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Certain emergency workers don't have the luxury of getting
out of storms. Proposed is a personal lightning rod consisting
of grounded boot plates, a metal helmet, and wiring in
[marked-for-deletion] Redundant [hippo, Jun 14 2012]
||It amuses me that this posting is currently (no pun
intended) next to [UnaBubba's] posting about artificial 3rd
arms. Perhaps the 2 ideas should be combined.
||There's a matter of resistance to deal with here; most
lightning rods, let alone those light enough to wear, are
not sufficient to conduct _all_ of the tremendous current
that is unloaded by a lightning strike. What they do is
guide it in a relatively harmless manner to the ground.
Because of the resistance built up in the rod and ground
cable, much of the current follows that path by arcing
through the air near the conductor, 'jumping' into and out
of the cable as the current fluctuates, and arcing across to
any nearby conductors that off less resistance--and, with a
30,000-amp arc delivering a terawatt of juice at 140,000
mph in 1/30,000,000 of a second, nearly anything is a
conductor--bringing the lightning safely to ground without
||A human body is a very good conductor. A human wearing
a lightning rod will be a very convenient secondary path
for that arc. Food for thought.
||//with a 30,000-amp arc delivering a terawatt of
||Actually, a lightning bolt contains 1.21 jiggawatts of
||My mistake. Somewhere, I read 'up to' a terawatt,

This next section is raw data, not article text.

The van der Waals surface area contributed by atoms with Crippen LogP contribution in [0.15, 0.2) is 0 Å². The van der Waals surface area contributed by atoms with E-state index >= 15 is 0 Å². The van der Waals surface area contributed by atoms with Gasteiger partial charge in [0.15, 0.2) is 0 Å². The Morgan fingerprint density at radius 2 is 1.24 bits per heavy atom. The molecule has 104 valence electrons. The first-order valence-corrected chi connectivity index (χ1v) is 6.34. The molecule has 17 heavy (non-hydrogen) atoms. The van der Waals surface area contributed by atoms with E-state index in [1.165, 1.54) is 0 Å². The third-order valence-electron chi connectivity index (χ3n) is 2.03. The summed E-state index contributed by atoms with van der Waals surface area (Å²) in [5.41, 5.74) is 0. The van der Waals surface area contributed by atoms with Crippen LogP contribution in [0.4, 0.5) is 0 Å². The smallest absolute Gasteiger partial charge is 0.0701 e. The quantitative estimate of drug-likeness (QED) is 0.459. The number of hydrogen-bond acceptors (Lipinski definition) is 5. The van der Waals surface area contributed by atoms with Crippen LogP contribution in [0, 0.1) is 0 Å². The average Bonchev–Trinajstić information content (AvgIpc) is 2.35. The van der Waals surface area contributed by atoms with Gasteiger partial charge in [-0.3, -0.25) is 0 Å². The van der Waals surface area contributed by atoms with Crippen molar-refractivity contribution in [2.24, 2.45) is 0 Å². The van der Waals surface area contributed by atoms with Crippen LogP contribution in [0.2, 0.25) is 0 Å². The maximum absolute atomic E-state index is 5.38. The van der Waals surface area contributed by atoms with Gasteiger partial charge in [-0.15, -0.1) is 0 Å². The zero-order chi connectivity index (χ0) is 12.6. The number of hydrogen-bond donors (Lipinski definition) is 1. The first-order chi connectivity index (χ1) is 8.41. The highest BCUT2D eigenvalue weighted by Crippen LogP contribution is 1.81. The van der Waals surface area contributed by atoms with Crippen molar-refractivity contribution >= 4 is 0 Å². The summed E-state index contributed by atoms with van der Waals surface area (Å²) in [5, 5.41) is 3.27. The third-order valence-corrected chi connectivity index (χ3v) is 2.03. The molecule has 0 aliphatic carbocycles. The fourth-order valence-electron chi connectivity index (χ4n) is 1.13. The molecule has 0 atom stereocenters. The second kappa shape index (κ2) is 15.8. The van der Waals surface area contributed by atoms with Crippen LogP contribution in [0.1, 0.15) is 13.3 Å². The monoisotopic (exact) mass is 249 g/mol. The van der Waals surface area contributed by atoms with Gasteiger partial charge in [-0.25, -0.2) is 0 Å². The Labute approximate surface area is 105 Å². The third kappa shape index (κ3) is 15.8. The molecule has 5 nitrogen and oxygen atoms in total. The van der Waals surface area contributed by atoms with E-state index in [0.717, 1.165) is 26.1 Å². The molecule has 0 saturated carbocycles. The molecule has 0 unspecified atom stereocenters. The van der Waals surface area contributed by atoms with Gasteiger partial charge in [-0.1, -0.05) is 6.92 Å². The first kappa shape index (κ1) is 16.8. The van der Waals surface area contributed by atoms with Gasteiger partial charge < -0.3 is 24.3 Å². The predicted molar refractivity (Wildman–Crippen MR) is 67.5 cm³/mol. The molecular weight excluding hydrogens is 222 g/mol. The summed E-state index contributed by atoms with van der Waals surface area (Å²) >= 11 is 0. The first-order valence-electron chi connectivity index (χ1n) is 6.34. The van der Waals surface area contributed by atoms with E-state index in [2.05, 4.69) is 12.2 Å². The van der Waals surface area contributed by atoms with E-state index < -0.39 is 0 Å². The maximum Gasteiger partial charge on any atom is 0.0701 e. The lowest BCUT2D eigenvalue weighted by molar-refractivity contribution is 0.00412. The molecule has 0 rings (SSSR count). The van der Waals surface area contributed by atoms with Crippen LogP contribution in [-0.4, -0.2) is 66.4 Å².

obviously an erronious figure. It's still a helluva jolt, any
way you slice it.
||I didn't bother to cite a reference for the above
description of a lightning rod's function because I've
personally witnessed it multiple times while working for
the railroad. Railyards understandably attract a lot of
strikes, so most of the buildings have fairly beefy lightning
rods. Standard car shop protocol during a lightning storm
was for everyone to stop work and gather in an open area
of the shop as far as possible from any metal, so we would
often open up the big doors and watch the rods on the
buildings opposite. When we were 'lucky' enough to witness
a strike, the after-images seared into our retinas clearly
showed that the arc had twisted and forked on its way
down the ground-wire, leaping out to touch the sides of
the building, nearby materials or equipment, or the tarmac
around the ground anchor.
||Having seen something like that is proof enough for me.
Anyone who doubts my veracity is welcome to *conduct*
their own research.
||Most people who get "struck by lightning" are shocked indirectly via the ground or a nearby object. Having a metal pole above you might be worse becasue it would attract more lighning. Also you would need some killer insulation on the wiring going from the rod to your feet to keep it from exploding on you. Even a mild ~300 amps was enough to cause some insulated wiring in my trunk to spontaneously combust.
||My point exactly. I've burned up 600a couplers while
running flux-core flat out on a rail car conversion. When I
say 'burned up', I mean they exploded in flames because of
the built-up resistance. The cable could handle it, but the
couplings couldn't. All that current has got to go